4 doctors weighed in:
Is progressive supranuclear palsy a demyelinating disease?
4 doctors weighed in

Dr. Colin Kerr
Family Medicine
2 doctors agree
In brief: PSP
Progressive supranuclear palsy: the disorder's long name indicates that the disease begins slowly and continues to get worse (progressive), and causes weakness (palsy) by damaging certain parts of the brain above pea-sized structures called nuclei that control eye movements (supranuclear).
It is central; demyelinating conditions occur in the peripheral nervous system.

In brief: PSP
Progressive supranuclear palsy: the disorder's long name indicates that the disease begins slowly and continues to get worse (progressive), and causes weakness (palsy) by damaging certain parts of the brain above pea-sized structures called nuclei that control eye movements (supranuclear).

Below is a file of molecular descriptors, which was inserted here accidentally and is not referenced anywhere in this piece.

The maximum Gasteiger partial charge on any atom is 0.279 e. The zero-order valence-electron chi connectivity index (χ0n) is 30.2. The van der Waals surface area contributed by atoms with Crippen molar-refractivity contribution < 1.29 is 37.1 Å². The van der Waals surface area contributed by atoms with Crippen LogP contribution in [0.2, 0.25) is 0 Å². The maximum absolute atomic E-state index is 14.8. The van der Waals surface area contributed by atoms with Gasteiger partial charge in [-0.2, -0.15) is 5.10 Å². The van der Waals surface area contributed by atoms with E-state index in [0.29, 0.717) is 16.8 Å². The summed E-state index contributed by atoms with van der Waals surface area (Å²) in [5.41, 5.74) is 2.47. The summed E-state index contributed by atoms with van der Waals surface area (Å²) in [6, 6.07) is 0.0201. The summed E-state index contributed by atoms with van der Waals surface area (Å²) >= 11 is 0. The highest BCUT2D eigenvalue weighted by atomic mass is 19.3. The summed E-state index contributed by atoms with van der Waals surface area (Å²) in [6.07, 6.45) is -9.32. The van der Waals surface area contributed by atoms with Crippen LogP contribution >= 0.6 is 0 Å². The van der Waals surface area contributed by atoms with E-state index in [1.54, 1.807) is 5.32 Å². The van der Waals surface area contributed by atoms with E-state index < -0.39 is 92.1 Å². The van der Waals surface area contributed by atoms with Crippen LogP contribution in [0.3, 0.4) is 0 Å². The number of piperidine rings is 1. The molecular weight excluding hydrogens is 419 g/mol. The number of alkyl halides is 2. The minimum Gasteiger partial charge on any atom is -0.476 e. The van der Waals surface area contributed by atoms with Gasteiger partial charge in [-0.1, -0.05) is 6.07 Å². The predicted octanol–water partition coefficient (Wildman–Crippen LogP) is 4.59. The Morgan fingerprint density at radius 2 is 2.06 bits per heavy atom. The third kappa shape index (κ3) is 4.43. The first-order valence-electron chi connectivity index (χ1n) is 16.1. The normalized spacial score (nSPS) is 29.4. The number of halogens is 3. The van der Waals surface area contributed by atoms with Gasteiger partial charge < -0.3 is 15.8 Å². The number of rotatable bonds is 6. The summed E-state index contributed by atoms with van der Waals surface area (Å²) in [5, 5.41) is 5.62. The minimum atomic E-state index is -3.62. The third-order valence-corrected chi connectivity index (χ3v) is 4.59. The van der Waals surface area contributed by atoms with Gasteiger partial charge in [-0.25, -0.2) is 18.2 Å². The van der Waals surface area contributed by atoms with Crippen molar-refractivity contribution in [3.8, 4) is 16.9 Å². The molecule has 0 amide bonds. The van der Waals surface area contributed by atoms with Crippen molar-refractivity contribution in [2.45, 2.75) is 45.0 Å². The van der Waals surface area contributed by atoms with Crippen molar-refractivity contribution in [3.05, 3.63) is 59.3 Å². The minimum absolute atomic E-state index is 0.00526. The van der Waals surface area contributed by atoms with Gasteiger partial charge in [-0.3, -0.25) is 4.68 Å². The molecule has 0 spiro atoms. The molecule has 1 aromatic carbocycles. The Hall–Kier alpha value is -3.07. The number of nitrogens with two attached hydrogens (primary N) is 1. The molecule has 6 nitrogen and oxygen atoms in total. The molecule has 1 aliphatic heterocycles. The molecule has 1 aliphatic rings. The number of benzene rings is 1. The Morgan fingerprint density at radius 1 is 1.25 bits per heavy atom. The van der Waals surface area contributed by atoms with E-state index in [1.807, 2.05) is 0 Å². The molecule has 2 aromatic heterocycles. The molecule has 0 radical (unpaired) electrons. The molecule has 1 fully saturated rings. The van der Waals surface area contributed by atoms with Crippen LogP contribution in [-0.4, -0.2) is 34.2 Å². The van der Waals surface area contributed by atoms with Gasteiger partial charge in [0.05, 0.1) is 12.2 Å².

It is central; demyelinating conditions occur in the peripheral nervous system.
Dr. Colin Kerr
Dr. Colin Kerr
Thank
1 doctor agrees
In brief: No, tau protein
No, tau protein deposits & neurofibrillary tangles in neurons cause the death of these cells.
Because they are in some similar areas as parkinson's disease, psp can appear similar clinically, but there are clear differences. Treatment approaches are roughly the same with different areas needing most attention. Primarily balance/falls/injury, did inhibiting dementia & dysphagia/aspiration.

In brief: No, tau protein
No, tau protein deposits & neurofibrillary tangles in neurons cause the death of these cells.
Because they are in some similar areas as parkinson's disease, psp can appear similar clinically, but there are clear differences. Treatment approaches are roughly the same with different areas needing most attention. Primarily balance/falls/injury, did inhibiting dementia & dysphagia/aspiration.
Dr. Robert Hutchman
Dr. Robert Hutchman
Thank
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